The UConn Huskies received their biggest scare of the season in last night's women's National Championship game.
UConn trailed at halftime, but rallied to capture a 53-47 victory over Stanford for a second consecutive national title. The win ran UConn's winning streak to 78 consecutive games.
UConn put its stamp on the sport with the seventh crown of the Geno Auriemma era.
The 78-game winning streak is still ongoing, but how does it stack up against the other prodigious winning streaks in sports history?
There are plenty of them. Does the UConn streak compare? Look inside to find out.
Coincidentally, UConn's last loss came against Stanford in the 2008 Final Four. Since then, UConn has put together an unparalleled run of success in women's college basketball.
The streak began on November 15, 2008 with a 82-71 victory over Georgia Tech.
It took until the 30th win of the streak before another team got within 11 points of UConn. That team was Rutgers on March 2, 2009.
UConn's title-winning victory put them 10 wins shy of the all-time collegiate mark set by John Wooden's UCLA teams between 1970-1973.
Like UConn now, UCLA was the dominant force in a sport that did not have as much parity as exists today.
UCLA won four of its seven consecutive national titles during its streak.
UConn just locked up its second straight title, three straight Final Four appearances, and there appears to be no end in sight.
The Lakers achieved less than half of the total wins in its record-setting win streak, but the Lakers are the standard-bearer for all-time NBA winning streaks.
The Lakers ripped off 33 straight wins in the 1971-1972 season which stands as the longest winning streak by any American professional sports team.
Unlike UConn, which battles essentially with just two or three other power programs, the Lakers fought with the Celtics dynasty as well as the surging New York Knicks.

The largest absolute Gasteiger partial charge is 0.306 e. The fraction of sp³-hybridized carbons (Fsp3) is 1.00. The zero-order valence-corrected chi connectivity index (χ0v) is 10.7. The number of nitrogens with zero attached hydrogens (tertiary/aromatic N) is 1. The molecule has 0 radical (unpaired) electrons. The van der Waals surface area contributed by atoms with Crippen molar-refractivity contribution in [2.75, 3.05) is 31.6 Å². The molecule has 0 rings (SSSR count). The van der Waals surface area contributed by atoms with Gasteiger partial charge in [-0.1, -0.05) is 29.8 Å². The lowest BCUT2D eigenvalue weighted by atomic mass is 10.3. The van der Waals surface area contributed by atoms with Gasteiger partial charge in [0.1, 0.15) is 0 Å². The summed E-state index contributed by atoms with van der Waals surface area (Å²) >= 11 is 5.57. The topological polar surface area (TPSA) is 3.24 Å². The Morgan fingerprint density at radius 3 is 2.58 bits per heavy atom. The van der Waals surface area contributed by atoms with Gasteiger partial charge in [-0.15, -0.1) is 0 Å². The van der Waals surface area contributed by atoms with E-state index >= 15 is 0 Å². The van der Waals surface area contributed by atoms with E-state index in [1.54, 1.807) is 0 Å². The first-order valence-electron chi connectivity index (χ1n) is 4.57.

It was a 60-game winning streak set by Bill Russell's University of San Francisco teams from 1955-1957 that was the gold standard before UCLA broke their streak. (Future Laker breaking future Celtic's winning streak...see how that works?)
Like Tina Charles and/or Maya Moore now, Bill Russell was the preeminent force of college basketball during his tenure at USF.
The undefeated 1972 Miami Dolphins is the example of perfection that all NFL teams are measured against.
The 1985 Bears got close and the 2007 Patriots got within 90 seconds of equaling the feat, however, the fact remains that nobody has equaled what the Dolphins accomplished 38 years ago.
What are the chances that another women's basketball program comes within sniffing distance of UConn's 78-game (and counting) winning streak in the next 38 years?
I say with confidence, slim to none.
The Oklahoma Sooners won 47 consecutive games from 1953-1957 before falling to another national power in Notre Dame.
Since then, only one team in the last 30 years has been within a baker's dozen of Oklahoma. That was the University of Miami from 2000-2002 which won 34 straight games before falling to Ohio State in the 2003 Fiesta Bowl.
As far as college football is concerned, with the amount of national powers, the 47 wins by Oklahoma might as well be 100 in today's sport.
The same applies for UConn. With the shallow pool of talent and top teams, 78 wins might as well be 178.
The six-point margin of victory over Stanford was the closest victory of the year for UConn. The second closest was the Huskies' 12-point win over Stanford midseason.
UConn simply ransacked the competition this season, aside from Stanford who they will likely play again in the 2010-2011 regular season.
At this point, women's college basketball is too top heavy to believe that an inferior foe will come up and clip UConn.
Tina Charles will move, but Maya Moore should return and lead another dominant year of the UConn program.
One has to believe the run will end sometime next season, but it will likely take another national power like Stanford or Tennessee to make it happen.